NOTES: refer to methods / alternate applicable methods of attachment or construction. used only when information cannot be conveyed in conventional manner Used to avoid crowding the drawing. When the note refers to a specific part, a light line with an arrowhead leads from the note to the part. If it applies to more than one part, note is worded to eliminate ambiguity as to the parts to which it pertains. If there are several notes, they are generally grouped together and numbered consecutively.

OTHER DRAWING DATA


ZONE NUMBERS: are similar to numbers and letters printed on borders of a map. Help to locate a particular point. To find a point, mentally draw horizontal and vertical lines from the letters and numerals specified; point where these lines intersect is the area sought. Used to locate parts, sections, and views on large drawings, particularly assembly drawings. Parts numbered can be located on drawings by finding numbers in squares along the lower border. Zone numbers read from right to left.

OTHER DRAWING DATA


Finish Marks : used to indicate surface finish required better appearance and allow a closer fit with adjoining parts. Standard limits and tolerances must be observed. Do not confuse machined finishes with paint, enamel, chromium plating.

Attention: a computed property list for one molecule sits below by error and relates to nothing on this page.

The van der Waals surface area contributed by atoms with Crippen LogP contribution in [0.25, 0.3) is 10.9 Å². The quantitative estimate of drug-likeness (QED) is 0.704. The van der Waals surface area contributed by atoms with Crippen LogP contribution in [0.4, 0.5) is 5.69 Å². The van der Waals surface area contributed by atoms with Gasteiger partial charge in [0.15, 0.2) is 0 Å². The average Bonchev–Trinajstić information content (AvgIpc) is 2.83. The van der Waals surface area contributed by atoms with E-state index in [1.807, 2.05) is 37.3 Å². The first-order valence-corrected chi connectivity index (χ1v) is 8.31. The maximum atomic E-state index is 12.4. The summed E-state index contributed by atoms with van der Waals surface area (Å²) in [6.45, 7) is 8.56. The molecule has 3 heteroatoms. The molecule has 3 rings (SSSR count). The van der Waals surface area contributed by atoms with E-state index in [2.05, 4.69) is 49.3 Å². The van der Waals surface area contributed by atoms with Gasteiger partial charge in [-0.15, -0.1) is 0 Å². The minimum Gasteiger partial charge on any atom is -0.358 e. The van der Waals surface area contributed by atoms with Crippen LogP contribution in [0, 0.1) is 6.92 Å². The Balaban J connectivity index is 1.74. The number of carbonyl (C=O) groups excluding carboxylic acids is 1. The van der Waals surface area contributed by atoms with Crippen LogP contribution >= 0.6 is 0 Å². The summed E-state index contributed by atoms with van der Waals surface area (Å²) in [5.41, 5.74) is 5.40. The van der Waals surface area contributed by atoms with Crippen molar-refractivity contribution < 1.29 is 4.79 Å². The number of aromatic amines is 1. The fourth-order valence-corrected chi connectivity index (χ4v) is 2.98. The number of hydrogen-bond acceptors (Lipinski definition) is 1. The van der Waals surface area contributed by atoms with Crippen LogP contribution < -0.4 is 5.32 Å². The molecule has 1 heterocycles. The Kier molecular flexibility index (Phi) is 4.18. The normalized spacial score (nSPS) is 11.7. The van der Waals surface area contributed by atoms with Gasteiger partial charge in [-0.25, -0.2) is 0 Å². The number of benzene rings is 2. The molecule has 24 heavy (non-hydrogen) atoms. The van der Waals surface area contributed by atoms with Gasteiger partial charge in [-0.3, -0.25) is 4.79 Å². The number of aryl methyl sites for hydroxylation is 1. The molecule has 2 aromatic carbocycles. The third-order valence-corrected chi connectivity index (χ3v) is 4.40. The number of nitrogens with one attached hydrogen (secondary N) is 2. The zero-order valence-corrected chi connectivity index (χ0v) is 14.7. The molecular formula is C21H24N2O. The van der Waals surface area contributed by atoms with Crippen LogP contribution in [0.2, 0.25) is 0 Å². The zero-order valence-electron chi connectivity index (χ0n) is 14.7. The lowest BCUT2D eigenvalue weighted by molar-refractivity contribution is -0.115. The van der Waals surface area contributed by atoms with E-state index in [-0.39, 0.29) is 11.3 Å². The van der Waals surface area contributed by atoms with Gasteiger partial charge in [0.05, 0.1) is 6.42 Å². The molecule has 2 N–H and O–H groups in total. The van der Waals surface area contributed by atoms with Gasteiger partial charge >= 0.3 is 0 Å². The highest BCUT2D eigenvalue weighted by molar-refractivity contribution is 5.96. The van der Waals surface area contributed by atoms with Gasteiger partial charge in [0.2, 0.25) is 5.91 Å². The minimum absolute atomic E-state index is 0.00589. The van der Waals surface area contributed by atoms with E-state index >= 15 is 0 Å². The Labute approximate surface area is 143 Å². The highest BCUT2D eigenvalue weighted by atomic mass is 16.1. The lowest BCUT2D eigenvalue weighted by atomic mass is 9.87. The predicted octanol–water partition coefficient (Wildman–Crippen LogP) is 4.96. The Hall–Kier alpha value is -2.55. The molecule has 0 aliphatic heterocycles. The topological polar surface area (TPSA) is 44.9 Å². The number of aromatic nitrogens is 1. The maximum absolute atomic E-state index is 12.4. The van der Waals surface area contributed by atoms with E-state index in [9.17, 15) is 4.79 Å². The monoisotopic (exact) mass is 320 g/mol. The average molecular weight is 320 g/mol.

Scale : exactly same size as drawn part; a scale of 1:1. Application: When shown near title block, application may refer to aircraft, assembly, sub-assembly or next installation on which part would be used.

LOCATION IDENTIFICATION
STATION NUMBERS : A numbering system is used on large assemblies for aircraft to locate stations such as fuselage stations. Fuselage station value indicates a location value of inches from the datum of the aircraft. Measurement is taken from nose or zero station or A point chosen by manufacturer. Fuselage stations (FS), Wing stations (WS), Stabilizer Stations (SS). Measurement taken from centerline / zero station / ground level of aircraft.

LOCATION IDENTIFICATION
WATERLINE : Vertical locations on an airplane are made in reference to the waterline.

LOCATION IDENTIFICATION
BUTT LINES: locations left and right of aircrafts longitudinal axis Locations made by reference to buttock line / butt stations. Left Buttock Line (LBL) and Right Butt Line (RBL).

TOLERANCES & ALLOWANCES


TOLERANCE: a given dimension with an allowable variation, plus (+) indicates maximum, and minus () minimum allowable variation. sum of plus and minus allowance figures is called tolerance. If the plus and minus allowances are the same, presented as value tolerance.